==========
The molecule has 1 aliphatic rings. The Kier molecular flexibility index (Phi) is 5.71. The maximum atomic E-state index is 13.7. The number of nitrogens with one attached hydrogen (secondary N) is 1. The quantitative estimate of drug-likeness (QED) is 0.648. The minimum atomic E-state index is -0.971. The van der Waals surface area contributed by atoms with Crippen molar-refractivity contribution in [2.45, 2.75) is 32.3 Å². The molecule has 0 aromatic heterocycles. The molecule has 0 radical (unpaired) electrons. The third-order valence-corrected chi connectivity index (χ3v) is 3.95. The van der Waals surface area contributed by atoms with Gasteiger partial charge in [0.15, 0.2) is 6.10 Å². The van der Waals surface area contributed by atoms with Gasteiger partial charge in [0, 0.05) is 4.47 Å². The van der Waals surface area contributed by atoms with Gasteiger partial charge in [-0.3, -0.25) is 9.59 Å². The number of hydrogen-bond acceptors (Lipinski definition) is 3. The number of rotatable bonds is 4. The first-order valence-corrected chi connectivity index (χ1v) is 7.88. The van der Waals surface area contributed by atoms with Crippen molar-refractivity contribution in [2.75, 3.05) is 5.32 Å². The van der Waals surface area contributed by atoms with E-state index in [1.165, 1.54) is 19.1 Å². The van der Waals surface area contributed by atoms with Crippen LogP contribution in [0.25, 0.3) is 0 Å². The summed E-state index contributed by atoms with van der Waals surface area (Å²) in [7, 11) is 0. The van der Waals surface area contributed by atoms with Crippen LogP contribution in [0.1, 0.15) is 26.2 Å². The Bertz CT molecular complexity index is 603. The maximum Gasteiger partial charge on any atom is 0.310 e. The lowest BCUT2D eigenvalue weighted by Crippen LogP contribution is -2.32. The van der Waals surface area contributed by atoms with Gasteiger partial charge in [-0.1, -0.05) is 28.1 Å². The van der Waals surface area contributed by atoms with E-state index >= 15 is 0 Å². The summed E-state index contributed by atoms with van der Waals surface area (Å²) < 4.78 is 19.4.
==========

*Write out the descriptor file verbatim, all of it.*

The molecule has 1 aliphatic rings. The Kier molecular flexibility index (Phi) is 5.71. The maximum atomic E-state index is 13.7. The number of nitrogens with one attached hydrogen (secondary N) is 1. The quantitative estimate of drug-likeness (QED) is 0.648. The minimum atomic E-state index is -0.971. The van der Waals surface area contributed by atoms with Crippen molar-refractivity contribution in [2.45, 2.75) is 32.3 Å². The molecule has 0 aromatic heterocycles. The molecule has 0 radical (unpaired) electrons. The third-order valence-corrected chi connectivity index (χ3v) is 3.95. The van der Waals surface area contributed by atoms with Gasteiger partial charge in [0.15, 0.2) is 6.10 Å². The van der Waals surface area contributed by atoms with Gasteiger partial charge in [0, 0.05) is 4.47 Å². The van der Waals surface area contributed by atoms with Gasteiger partial charge in [-0.3, -0.25) is 9.59 Å². The number of hydrogen-bond acceptors (Lipinski definition) is 3. The number of rotatable bonds is 4. The first-order valence-corrected chi connectivity index (χ1v) is 7.88. The van der Waals surface area contributed by atoms with Crippen molar-refractivity contribution in [2.75, 3.05) is 5.32 Å². The van der Waals surface area contributed by atoms with E-state index in [1.165, 1.54) is 19.1 Å². The van der Waals surface area contributed by atoms with Crippen LogP contribution in [0.25, 0.3) is 0 Å². The summed E-state index contributed by atoms with van der Waals surface area (Å²) in [7, 11) is 0. The van der Waals surface area contributed by atoms with Crippen LogP contribution in [0.1, 0.15) is 26.2 Å². The Bertz CT molecular complexity index is 603. The maximum Gasteiger partial charge on any atom is 0.310 e. The lowest BCUT2D eigenvalue weighted by Crippen LogP contribution is -2.32. The van der Waals surface area contributed by atoms with Gasteiger partial charge in [-0.1, -0.05) is 28.1 Å². The van der Waals surface area contributed by atoms with E-state index >= 15 is 0 Å². The summed E-state index contributed by atoms with van der Waals surface area (Å²) < 4.78 is 19.4.